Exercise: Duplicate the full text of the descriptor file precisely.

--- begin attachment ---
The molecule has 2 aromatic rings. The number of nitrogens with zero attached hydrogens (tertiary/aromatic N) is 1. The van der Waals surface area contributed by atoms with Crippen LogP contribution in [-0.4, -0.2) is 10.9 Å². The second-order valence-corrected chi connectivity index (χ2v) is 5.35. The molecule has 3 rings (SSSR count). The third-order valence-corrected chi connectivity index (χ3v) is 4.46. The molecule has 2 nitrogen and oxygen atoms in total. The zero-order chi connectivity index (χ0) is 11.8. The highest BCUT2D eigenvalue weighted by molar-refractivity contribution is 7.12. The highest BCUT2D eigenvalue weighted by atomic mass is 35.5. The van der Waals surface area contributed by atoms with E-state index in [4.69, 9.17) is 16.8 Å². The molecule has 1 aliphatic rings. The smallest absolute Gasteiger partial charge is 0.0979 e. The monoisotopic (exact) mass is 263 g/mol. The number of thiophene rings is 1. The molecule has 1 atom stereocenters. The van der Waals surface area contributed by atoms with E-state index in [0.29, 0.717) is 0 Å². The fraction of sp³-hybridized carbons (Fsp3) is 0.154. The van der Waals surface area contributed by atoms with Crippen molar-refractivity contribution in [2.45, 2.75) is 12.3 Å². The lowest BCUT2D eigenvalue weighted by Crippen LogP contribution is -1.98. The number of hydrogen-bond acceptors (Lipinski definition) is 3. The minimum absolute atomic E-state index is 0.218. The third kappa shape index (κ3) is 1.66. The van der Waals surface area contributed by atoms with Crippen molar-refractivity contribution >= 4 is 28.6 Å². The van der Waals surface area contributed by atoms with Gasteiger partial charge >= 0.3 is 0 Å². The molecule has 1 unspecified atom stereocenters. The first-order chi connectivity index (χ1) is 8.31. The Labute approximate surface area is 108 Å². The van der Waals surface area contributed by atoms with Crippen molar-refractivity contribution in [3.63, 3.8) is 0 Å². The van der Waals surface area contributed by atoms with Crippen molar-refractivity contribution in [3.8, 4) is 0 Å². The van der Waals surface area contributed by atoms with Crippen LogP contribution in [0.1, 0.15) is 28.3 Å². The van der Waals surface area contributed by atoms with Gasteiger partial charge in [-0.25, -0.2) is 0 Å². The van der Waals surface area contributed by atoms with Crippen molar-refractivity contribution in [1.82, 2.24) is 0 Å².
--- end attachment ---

The molecule has 2 aromatic rings. The number of nitrogens with zero attached hydrogens (tertiary/aromatic N) is 1. The van der Waals surface area contributed by atoms with Crippen LogP contribution in [-0.4, -0.2) is 10.9 Å². The second-order valence-corrected chi connectivity index (χ2v) is 5.35. The molecule has 3 rings (SSSR count). The third-order valence-corrected chi connectivity index (χ3v) is 4.46. The molecule has 2 nitrogen and oxygen atoms in total. The zero-order chi connectivity index (χ0) is 11.8. The highest BCUT2D eigenvalue weighted by molar-refractivity contribution is 7.12. The highest BCUT2D eigenvalue weighted by atomic mass is 35.5. The van der Waals surface area contributed by atoms with E-state index in [4.69, 9.17) is 16.8 Å². The molecule has 1 aliphatic rings. The smallest absolute Gasteiger partial charge is 0.0979 e. The monoisotopic (exact) mass is 263 g/mol. The number of thiophene rings is 1. The molecule has 1 atom stereocenters. The van der Waals surface area contributed by atoms with E-state index in [0.29, 0.717) is 0 Å². The fraction of sp³-hybridized carbons (Fsp3) is 0.154. The van der Waals surface area contributed by atoms with Crippen molar-refractivity contribution in [2.45, 2.75) is 12.3 Å². The lowest BCUT2D eigenvalue weighted by Crippen LogP contribution is -1.98. The number of hydrogen-bond acceptors (Lipinski definition) is 3. The minimum absolute atomic E-state index is 0.218. The third kappa shape index (κ3) is 1.66. The van der Waals surface area contributed by atoms with Crippen molar-refractivity contribution >= 4 is 28.6 Å². The van der Waals surface area contributed by atoms with Gasteiger partial charge >= 0.3 is 0 Å². The molecule has 1 unspecified atom stereocenters. The first-order chi connectivity index (χ1) is 8.31. The Labute approximate surface area is 108 Å². The van der Waals surface area contributed by atoms with Crippen molar-refractivity contribution in [3.63, 3.8) is 0 Å². The van der Waals surface area contributed by atoms with Crippen molar-refractivity contribution in [3.8, 4) is 0 Å². The van der Waals surface area contributed by atoms with Crippen LogP contribution in [0.1, 0.15) is 28.3 Å². The van der Waals surface area contributed by atoms with Gasteiger partial charge in [-0.25, -0.2) is 0 Å². The van der Waals surface area contributed by atoms with Crippen molar-refractivity contribution in [1.82, 2.24) is 0 Å².